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In the Mattel toy recall case(s), the product liability theories that the parents might employ against

Mattel
are as follows;
I. Negligence
Elements for proving negligence;
1. uty of !are.
". #reach of duty.
a. $tandard of !are
%. !ausation in fact.
&. 'ro(imate !ause.
). In*ury.
'ossible defenses for negligence;
1. +ssumption of the ris,.
". !ontributory -egligence.
%. !omparative -egligence.
a. 'ure
b. Modified
c. Intervening or superseding cause
II. Strict Liability
Elements for proving $trict .iability;
1. /nreasonably dangerous defect.
a. esign defects
b. 0ailure to test products ade1uately
c. 0ailure to warn
d. Evidence on these points can also be used to establish a breach of duty for
negligence purposes.
". 'roduct reaches the consumer substantially unchanged.
%. efect causes the in*ury
'ossible defenses for $trict .iability;
1. /navoidably unsafe product.
". !omparative fault.
%. +ssumption of ris,.
&. 2bvious ris,.
). +bnormal misuse.
3. 4overnment contractor.
5. $tate of the art.
6. 'reemption.
III. Express Warranty - if the products had an expressed warranty
Elements for proving breach of e(pressed warranty;
1. +ffirmation of 0act or 'romise
". escription of the 4oods
%. $ample or Model
&. #asis of the #argain
IV. Breach of Implied Warranty of Merchantability This might be aimed at the retail seller of
the allegedly defective goods.
Elements for proving #reach of Implied 7arranty of Merchantability;
1. 4oods must be fit for the ordinary purpose for which they are used.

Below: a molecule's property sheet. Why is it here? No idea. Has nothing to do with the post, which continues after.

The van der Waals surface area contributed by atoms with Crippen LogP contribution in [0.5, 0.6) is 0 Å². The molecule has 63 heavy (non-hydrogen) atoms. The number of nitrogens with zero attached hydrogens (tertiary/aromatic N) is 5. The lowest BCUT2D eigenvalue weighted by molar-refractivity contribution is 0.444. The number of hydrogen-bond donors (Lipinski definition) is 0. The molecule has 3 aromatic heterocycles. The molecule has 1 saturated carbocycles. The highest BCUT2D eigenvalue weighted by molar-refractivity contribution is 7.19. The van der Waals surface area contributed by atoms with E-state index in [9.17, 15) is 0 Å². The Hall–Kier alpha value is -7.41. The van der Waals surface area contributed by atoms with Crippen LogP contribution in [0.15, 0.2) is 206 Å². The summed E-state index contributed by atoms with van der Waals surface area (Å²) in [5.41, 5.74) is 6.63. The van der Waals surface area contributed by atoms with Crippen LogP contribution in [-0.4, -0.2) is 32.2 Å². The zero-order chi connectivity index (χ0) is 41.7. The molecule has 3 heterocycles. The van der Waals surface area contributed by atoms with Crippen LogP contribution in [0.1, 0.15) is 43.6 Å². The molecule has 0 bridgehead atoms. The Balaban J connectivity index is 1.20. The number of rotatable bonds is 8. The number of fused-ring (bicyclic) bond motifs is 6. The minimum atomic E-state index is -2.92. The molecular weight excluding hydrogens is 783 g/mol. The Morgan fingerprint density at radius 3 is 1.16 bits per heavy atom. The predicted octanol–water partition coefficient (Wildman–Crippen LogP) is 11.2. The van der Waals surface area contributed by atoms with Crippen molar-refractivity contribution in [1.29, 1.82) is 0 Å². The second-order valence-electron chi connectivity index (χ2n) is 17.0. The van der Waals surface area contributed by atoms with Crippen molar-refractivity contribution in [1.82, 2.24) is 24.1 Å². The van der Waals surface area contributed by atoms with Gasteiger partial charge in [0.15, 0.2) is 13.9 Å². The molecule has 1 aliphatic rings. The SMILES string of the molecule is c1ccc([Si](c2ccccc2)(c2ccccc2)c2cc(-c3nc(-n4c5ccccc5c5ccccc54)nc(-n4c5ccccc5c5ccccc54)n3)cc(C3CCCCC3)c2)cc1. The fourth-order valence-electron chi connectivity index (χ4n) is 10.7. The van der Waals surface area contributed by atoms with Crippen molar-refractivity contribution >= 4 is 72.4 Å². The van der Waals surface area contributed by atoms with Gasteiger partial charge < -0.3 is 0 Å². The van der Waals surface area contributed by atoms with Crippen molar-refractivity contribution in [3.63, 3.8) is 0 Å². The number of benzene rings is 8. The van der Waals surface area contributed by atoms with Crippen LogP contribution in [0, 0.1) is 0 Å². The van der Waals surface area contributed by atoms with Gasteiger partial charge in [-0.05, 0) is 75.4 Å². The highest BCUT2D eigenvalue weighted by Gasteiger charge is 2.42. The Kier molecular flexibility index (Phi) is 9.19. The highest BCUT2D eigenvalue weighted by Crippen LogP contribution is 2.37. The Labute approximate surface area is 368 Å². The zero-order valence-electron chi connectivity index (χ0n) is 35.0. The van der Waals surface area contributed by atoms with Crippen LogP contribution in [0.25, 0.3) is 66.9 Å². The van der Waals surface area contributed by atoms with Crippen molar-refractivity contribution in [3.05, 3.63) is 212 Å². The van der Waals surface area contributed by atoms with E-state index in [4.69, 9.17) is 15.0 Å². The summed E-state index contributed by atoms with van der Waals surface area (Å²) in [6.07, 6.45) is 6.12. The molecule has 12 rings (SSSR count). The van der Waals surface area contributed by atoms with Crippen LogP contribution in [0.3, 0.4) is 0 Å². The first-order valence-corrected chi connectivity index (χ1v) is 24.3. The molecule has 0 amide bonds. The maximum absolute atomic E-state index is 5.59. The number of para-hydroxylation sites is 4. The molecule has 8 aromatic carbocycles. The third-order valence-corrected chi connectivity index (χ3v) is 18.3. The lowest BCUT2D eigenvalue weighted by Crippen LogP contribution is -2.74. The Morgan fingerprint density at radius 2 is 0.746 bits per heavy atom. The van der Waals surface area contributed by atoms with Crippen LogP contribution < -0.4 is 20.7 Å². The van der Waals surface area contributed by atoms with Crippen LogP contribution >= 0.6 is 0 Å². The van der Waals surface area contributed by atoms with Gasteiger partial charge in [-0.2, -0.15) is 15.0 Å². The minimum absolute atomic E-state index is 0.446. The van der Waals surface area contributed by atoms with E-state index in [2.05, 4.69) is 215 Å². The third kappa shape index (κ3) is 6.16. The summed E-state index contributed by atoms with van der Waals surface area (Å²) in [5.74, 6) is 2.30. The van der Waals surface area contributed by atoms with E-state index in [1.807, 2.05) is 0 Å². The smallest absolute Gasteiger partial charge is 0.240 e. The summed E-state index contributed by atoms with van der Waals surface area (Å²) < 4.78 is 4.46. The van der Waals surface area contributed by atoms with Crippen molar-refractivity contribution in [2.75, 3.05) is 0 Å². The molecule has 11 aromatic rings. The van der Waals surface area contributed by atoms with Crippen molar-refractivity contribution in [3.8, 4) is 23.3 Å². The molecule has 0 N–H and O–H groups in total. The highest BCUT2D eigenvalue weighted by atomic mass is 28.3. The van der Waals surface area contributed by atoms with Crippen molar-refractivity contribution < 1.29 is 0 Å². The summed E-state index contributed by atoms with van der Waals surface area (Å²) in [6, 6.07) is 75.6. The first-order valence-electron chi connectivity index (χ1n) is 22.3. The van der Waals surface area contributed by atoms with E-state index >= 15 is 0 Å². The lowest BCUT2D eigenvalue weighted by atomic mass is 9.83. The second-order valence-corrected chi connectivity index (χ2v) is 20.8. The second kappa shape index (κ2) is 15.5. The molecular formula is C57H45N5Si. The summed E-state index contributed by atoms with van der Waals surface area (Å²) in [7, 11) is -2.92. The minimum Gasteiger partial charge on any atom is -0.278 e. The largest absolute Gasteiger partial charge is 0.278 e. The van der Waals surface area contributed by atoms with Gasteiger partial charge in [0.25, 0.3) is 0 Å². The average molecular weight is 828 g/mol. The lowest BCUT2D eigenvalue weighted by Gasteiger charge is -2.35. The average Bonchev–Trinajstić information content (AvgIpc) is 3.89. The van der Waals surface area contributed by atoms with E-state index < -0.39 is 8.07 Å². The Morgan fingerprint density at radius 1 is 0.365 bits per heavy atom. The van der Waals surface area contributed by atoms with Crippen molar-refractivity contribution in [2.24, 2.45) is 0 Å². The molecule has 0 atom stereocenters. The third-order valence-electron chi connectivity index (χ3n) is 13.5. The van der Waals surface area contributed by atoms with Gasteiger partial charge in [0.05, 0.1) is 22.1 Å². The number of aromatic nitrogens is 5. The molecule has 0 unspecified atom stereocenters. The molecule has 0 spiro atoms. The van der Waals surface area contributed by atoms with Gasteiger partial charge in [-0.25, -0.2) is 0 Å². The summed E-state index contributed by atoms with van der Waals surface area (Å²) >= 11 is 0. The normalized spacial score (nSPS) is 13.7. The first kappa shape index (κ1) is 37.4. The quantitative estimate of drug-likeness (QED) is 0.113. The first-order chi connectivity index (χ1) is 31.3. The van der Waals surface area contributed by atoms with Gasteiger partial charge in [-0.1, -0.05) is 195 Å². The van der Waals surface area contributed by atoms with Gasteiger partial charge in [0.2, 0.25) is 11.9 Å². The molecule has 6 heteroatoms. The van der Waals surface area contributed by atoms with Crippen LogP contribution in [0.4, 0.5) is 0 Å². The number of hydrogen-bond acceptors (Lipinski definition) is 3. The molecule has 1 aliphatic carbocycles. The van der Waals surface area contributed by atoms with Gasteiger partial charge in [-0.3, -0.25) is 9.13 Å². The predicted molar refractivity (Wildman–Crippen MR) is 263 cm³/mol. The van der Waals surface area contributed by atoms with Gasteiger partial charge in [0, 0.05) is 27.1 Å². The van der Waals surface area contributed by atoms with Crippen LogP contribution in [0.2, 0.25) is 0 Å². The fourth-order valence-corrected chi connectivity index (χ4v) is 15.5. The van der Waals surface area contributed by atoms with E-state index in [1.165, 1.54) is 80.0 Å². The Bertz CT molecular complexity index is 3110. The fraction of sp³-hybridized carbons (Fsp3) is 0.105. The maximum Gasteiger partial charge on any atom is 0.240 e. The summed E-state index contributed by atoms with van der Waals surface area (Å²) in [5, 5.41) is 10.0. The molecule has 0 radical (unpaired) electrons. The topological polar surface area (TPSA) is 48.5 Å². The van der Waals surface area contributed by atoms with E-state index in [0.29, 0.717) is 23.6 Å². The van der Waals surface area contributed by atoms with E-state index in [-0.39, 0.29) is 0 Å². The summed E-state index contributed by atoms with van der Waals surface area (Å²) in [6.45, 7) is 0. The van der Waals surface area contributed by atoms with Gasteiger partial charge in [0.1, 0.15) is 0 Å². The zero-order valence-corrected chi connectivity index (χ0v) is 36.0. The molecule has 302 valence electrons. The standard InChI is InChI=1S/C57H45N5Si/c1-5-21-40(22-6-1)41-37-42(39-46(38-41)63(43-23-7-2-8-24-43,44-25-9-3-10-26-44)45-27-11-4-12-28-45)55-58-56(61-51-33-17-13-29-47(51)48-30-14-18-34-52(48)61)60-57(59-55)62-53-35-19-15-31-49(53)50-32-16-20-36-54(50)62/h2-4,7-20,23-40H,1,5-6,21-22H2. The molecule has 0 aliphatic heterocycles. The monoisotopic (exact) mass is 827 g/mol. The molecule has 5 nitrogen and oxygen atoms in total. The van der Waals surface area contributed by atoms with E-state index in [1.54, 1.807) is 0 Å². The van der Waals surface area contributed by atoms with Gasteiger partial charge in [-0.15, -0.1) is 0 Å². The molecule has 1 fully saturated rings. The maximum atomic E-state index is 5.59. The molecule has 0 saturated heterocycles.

'age 1 of % 189"9"81&
". 4oods must serve their purpose safely.
%. 4oods must be of average grade or 1uality.
&. $eller must be a merchant
). 4oods must be ade1uately pac,aged and labeled.
'ossible defenses for #reach of 7arranty
1. -o privity of contract.
". !ontributory -egligence.
%. !omparative -egligence.
a. 'ure
b. Modified
c. Intervening or superseding cause
If the statements made by people against Mattel were proven false, then Mattel might consider the
following torts;
I. Defamation (libel is written defamation, slander is spo,en defamation)
Elements for proving defamation;
1. !ommunication or publication to a third party.
". 2f false statements.
%. Made with ,nowledge of their falsity or with rec,less disregard of the true facts or in
negligently failing to ascertain the truth.
&. :hat violate the right to ac1uire and maintain a good reputation,
). 2f another
3. 'ublic figures (in this case a corporation) must show malice.
'ossible defenses for defamation;
1. !onsent
". 'olitical broadcast
%. Made by a government official in the performance of government duties
&. Made by participants in a *udicial proceeding
). $tatement made between spouses
3. :ruth (in some *urisdictions, however the defendant has the burden to prove that the
derogatory statements are true)
II. Disparagement
Elements for proving disparagement;
1. Made false statements about the 1uality or ownership of the plaintiff;s goods or
services.
". <nowing that they were false or with conscience indifference as to their truth.
%. :he statements caused actual harm
&. amages not presumed.
III. In!rio!s "alsehood
:ypes of in*urious falsehood;
1. 'roduct isparagement
". :rade .ibel
%. $lander of :itle
Elements for proving in*urious falsehood;
1. 0alse statement made with ,nowledge of falsity or indifference to the truth
". !ommunication to a third party
%. .oss of value or damages.
'age " of % 189"9"81&
'ossible defenses for in*urious falsehood;
1. 'rivilege
". 4ood faith assertion of competing property rights
%. 4eneral unfavorable comparisons.
'age % of % 189"9"81&